Pilipino Student Union’s open house recruits students, explores Filipino culture3 min read

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Sam Lai

PUSO presenters host the club’s first open house of the school year, emphasizing the importance of Filipinx culture.

Sam Lai, Reporter

On Oct. 8, Pilipino Unity Student Organization held their first event of the year, the Virtual Open House, to welcome new members and promote the club. 

The open house started off with an ice-breaker game. Afterward, the core members of the club started to introduce the PUSO club to the new members and talked about the upcoming events, workshops and the Kuya-Ate-Ading-Program or the KAAP. 

“It is basically a mentorship program,” said Jonathan Cabrera, 21, communications major and president of PUSO. “When signing up for the program, they have to uphold the principle of it.” 

KAAP stands for “Kuya”, “Ate” and “Ading,” which means older brother, older sister and young sibling in Tagalog. Cabrera said that it is specifically for new students who are new to college, and the mentors of the program will guide and nurture them. 

“If they ever need a shoulder to lean on,” Cabrera said, “they basically have someone.” 

He said that the program is open to anyone even though he or she is not Filipino. 

“They can definitely join because PUSO welcomes everyone,” Cabrera said.

Jonathon Cabrera, 21, communication major and president of PUSO talks about what the club means to him and why new members should join. (Sam Lai)

The club also introduced a Filipino study class to its members. The class, which will be opened to students in the winter of 2021, is the effort of the Filipino Classes Campaign, which is spearheaded by PUSO.

Rochelle Gatus, 24, liberal arts major and the community chair of PUSO, said the campaign had been going on since late 2017. The class talks about the role of cultural expression in movements seeking social justice for Filipinx American communities.

“I can’t believe the class is finally being offered this year,” Gatus said. “This is a project that was started way before I got to De Anza, so to see it actually come to fruition is really special.”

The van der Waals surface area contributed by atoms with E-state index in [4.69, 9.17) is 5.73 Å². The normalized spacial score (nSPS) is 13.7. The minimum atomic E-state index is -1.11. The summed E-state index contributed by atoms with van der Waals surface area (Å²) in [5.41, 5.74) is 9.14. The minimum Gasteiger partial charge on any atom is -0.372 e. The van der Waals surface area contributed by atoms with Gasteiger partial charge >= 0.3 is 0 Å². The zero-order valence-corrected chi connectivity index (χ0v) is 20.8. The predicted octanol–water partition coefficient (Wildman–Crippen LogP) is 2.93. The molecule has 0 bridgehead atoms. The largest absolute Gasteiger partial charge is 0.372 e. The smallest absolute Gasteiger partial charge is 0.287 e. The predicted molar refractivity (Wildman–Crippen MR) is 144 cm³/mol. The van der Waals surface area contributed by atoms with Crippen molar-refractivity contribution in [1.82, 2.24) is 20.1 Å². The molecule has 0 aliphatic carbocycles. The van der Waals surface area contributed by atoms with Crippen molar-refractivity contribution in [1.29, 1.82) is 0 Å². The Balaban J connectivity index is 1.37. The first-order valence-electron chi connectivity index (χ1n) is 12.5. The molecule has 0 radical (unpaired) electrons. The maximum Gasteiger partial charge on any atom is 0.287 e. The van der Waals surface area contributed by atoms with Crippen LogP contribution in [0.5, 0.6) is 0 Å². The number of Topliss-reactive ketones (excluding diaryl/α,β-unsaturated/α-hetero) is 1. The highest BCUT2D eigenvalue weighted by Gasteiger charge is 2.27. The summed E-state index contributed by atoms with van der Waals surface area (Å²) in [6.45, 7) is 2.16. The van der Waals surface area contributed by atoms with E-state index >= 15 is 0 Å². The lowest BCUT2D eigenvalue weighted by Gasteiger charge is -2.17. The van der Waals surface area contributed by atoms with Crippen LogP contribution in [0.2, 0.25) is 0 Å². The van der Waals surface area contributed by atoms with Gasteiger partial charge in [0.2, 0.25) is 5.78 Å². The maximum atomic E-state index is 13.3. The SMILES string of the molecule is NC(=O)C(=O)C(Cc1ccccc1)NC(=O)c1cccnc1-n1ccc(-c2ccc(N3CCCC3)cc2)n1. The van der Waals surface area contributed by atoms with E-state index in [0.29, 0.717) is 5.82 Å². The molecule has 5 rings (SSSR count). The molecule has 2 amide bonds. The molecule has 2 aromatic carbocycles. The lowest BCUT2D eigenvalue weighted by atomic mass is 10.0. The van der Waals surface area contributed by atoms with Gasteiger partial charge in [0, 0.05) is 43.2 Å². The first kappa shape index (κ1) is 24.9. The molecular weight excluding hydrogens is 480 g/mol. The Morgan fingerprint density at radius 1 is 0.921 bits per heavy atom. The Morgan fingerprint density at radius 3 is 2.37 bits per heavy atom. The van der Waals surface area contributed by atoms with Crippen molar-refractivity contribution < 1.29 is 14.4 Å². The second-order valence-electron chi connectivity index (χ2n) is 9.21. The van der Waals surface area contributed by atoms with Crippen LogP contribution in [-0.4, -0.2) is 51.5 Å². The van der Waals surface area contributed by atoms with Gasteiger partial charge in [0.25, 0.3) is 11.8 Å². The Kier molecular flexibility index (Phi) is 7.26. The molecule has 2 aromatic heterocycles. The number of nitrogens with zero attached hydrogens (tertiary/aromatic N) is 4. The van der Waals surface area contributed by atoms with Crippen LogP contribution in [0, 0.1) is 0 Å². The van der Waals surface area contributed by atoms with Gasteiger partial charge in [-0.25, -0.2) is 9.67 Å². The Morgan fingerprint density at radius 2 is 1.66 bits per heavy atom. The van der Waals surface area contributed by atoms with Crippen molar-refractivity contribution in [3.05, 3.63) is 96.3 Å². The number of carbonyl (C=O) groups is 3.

She said that due to cultural and historical reasons, a lot of Filipinos have a cultural disconnect to their heritage. The class will explore the identity of being a Filipino American. 

Led by the president of PUSO, the open house ended with “isang bagsak,” which is a unity clap and chant. He encouraged people to clap together, increasing in speed, and ended it by yelling “isang bagsak” at the same time. 

Chris Aquinde, 18, computer science major, said that he was considering joining the PUSO after the open house. 

“I used to be a part of another Pilipino club back at my high school,” said Aquinde. “And I was hoping to find something similar to that here at De Anza.”

He thinks PUSO and the KAAP program are a great way to make friends, especially as he is a first year student in De Anza.

He also said that he was looking forward to attending those workshops to learn more about the Filipino culture because he felt a disconnection to his culture. 

“’I’m kinda like growing up in a whitewashed family,” Aquinde said. “So I am not really surrounded by all the traditional Filipino stuff that other Filipinos get to experience.”

Cabrera said that the biggest challenge for PUSO this year would be recruitment and making fun activities. They planned to reach out to Filipino American students from different schools and areas. 

“If we do our outreach well enough,” he said, “this huge Pilipino network in the area can just see it , and then possibly come.”

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